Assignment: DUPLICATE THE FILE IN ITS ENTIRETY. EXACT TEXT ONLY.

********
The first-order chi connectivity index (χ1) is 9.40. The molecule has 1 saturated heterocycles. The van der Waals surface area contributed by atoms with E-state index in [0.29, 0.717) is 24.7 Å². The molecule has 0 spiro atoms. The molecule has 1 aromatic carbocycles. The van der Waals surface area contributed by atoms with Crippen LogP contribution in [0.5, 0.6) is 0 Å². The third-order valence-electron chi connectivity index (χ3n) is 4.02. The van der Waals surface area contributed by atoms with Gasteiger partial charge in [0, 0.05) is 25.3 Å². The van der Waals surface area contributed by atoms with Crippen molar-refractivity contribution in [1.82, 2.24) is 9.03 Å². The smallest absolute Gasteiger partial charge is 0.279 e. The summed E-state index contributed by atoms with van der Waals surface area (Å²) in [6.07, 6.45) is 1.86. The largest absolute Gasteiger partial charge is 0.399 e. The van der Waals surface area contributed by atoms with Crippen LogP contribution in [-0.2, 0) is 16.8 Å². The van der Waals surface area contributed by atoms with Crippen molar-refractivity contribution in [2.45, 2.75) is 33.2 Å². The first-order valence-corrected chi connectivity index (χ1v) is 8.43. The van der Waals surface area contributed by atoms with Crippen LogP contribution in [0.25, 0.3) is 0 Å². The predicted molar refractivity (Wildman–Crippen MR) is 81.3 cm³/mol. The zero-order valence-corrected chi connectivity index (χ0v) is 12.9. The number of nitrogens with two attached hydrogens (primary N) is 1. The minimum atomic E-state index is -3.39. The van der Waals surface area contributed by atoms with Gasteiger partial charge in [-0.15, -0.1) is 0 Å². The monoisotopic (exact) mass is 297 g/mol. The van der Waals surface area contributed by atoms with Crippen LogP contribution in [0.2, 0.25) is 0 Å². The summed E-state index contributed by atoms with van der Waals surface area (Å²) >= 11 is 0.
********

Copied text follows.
The first-order chi connectivity index (χ1) is 9.40. The molecule has 1 saturated heterocycles. The van der Waals surface area contributed by atoms with E-state index in [0.29, 0.717) is 24.7 Å². The molecule has 0 spiro atoms. The molecule has 1 aromatic carbocycles. The van der Waals surface area contributed by atoms with Crippen LogP contribution in [0.5, 0.6) is 0 Å². The third-order valence-electron chi connectivity index (χ3n) is 4.02. The van der Waals surface area contributed by atoms with Gasteiger partial charge in [0, 0.05) is 25.3 Å². The van der Waals surface area contributed by atoms with Crippen molar-refractivity contribution in [1.82, 2.24) is 9.03 Å². The smallest absolute Gasteiger partial charge is 0.279 e. The summed E-state index contributed by atoms with van der Waals surface area (Å²) in [6.07, 6.45) is 1.86. The largest absolute Gasteiger partial charge is 0.399 e. The van der Waals surface area contributed by atoms with Crippen LogP contribution in [-0.2, 0) is 16.8 Å². The van der Waals surface area contributed by atoms with Crippen molar-refractivity contribution in [2.45, 2.75) is 33.2 Å². The first-order valence-corrected chi connectivity index (χ1v) is 8.43. The van der Waals surface area contributed by atoms with Crippen LogP contribution in [0.25, 0.3) is 0 Å². The predicted molar refractivity (Wildman–Crippen MR) is 81.3 cm³/mol. The zero-order valence-corrected chi connectivity index (χ0v) is 12.9. The number of nitrogens with two attached hydrogens (primary N) is 1. The minimum atomic E-state index is -3.39. The van der Waals surface area contributed by atoms with Gasteiger partial charge in [-0.15, -0.1) is 0 Å². The monoisotopic (exact) mass is 297 g/mol. The van der Waals surface area contributed by atoms with Crippen LogP contribution in [0.2, 0.25) is 0 Å². The summed E-state index contributed by atoms with van der Waals surface area (Å²) >= 11 is 0.